The U.S. DoI announced that it had issued a Record of Decision approving an environmental impact statement for developing solar energy facilities on almost 20 million acres of public lands in six states.
The U.S. Department of the Interior announced that it had issued a Record of Decision approving an environmental impact statement for developing solar energy facilities on almost 20 million acres of public lands in six states — nearly a million acres of that in California.
The Programmatic Environmental Impact Statement for Solar Energy Development in Six Southwestern States (PEIS), in the works since 2010 as a joint project of Interior and the Department of Energy, would establish 17 Solar Energy Zones (SEZs) in California, Arizona, Colorado, Nevada, New Mexico, and Utah, comprising 285,000 acres, in which permitting for utility-scale solar energy development would be expedited.
The PEIS also establishes about 19 million acres of “variance zones,” in which additional solar development would be allowed — though without the shortcuts available to developers in the SEZs.
As part of President Obama’s all-of-the-above energy strategy to expand domestic energy production, Secretary of the Interior Ken Salazar today finalized a program for spurring development of solar energy on public lands in six western states.
The Programmatic Environmental Impact Statement (PEIS) for solar energy development provides a blueprint for utility-scale solar energy permitting in Arizona, California, Colorado, Nevada, New Mexico and Utah by establishing solar energy zones with access to existing or planned transmission, incentives for development within those zones, and a process through which to consider additional zones and solar projects.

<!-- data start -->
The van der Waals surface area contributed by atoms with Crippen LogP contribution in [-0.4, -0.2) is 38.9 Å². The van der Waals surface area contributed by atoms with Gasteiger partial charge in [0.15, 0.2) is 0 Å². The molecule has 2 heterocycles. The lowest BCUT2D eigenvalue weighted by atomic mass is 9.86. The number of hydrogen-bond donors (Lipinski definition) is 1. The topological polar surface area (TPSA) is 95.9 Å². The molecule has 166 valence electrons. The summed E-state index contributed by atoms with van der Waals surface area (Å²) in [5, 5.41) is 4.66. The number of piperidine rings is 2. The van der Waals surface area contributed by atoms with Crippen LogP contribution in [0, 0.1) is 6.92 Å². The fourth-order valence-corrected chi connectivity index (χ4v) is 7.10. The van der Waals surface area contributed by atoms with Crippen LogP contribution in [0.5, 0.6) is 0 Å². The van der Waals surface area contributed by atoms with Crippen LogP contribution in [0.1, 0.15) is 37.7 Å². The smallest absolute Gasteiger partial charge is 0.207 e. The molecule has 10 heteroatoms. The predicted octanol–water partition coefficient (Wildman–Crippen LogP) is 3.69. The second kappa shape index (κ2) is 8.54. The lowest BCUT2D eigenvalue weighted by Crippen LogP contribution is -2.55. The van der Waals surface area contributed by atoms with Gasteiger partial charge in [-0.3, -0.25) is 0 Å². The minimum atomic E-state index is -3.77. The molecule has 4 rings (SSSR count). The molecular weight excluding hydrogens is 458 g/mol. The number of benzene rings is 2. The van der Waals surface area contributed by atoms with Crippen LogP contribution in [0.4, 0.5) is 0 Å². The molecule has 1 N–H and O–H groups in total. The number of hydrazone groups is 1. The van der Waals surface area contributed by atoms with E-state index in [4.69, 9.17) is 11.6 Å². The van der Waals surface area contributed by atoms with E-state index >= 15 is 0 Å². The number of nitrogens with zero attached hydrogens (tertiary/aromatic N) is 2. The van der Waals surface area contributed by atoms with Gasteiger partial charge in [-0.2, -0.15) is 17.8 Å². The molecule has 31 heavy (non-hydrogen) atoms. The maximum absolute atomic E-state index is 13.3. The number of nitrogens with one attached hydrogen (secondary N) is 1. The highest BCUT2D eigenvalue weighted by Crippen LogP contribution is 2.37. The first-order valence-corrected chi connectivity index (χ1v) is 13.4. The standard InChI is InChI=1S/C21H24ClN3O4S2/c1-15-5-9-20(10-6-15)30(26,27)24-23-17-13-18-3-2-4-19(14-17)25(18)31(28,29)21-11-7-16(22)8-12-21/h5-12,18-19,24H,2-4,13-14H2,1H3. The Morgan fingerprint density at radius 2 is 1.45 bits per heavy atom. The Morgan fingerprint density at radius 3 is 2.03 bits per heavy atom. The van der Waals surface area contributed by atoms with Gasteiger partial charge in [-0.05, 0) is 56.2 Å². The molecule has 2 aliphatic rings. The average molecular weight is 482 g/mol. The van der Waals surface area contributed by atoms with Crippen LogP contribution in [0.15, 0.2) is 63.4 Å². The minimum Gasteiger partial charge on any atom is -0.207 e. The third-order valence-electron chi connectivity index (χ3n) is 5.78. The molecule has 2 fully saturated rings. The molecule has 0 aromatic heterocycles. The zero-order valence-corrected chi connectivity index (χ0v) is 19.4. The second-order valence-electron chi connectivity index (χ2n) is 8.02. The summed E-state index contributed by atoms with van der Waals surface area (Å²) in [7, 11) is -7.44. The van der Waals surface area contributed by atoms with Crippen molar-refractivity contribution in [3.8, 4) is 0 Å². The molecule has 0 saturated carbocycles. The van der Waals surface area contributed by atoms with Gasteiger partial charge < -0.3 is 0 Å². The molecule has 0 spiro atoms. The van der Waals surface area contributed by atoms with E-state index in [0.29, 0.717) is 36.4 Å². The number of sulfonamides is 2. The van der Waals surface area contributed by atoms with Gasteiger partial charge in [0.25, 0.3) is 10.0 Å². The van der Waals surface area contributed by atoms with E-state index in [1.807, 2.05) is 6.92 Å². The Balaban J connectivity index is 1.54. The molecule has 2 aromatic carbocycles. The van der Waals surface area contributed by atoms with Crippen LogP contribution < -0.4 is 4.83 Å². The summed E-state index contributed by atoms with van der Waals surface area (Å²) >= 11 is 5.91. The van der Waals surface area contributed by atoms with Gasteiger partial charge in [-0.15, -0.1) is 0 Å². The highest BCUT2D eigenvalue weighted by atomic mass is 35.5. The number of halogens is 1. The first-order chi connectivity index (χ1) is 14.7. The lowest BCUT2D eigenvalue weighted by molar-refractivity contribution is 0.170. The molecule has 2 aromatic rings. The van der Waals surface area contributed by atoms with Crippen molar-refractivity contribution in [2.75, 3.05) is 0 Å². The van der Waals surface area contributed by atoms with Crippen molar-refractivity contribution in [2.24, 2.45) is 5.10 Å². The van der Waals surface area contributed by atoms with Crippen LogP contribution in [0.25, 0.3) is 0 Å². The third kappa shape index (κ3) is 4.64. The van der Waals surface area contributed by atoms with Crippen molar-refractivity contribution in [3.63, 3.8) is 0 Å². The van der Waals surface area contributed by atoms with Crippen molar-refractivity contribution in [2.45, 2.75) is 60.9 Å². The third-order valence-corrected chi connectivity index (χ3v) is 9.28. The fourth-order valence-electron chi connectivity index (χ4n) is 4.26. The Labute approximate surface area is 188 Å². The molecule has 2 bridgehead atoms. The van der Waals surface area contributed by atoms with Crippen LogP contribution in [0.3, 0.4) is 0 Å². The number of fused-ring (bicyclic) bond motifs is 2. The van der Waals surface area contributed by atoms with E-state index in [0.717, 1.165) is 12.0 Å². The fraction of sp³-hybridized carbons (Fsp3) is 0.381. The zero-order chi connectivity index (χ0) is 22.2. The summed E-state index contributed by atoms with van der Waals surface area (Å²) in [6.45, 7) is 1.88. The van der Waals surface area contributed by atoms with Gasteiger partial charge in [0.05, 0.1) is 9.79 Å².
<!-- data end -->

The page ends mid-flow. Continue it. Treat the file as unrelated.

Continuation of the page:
Today’s action builds on the Administration’s historic progress to facilitate renewable energy development. On Tuesday, with the authorization of the Chokecherry and Sierra Madre Wind Energy Project site in Wyoming, Interior reached the President’s goal of authorizing 10,000 megawatts of renewable power on public lands. Since 2009, Interior has authorized 33 renewable energy projects, including 18 utility-scale solar facilities, 7 wind farms and 8 geothermal plants, with associated transmission corridors and infrastructure. When built, these projects will provide enough electricity to power more than 3.5 million homes, and support 13,000 construction and operations jobs according to project developer estimates.
“Energy from sources like wind and solar have doubled since the President took office, and with today’s milestone, we are laying a sustainable foundation to keep expanding our nation’s domestic energy resources,” said Secretary Salazar, who signed today’s Record of Decision at an event in Las Vegas, Nevada with Senator Harry Reid. “This historic initiative provides a roadmap for landscape-level planning that will lead to faster, smarter utility-scale solar development on public lands and reflects President Obama’s commitment to grow American made energy and create jobs.”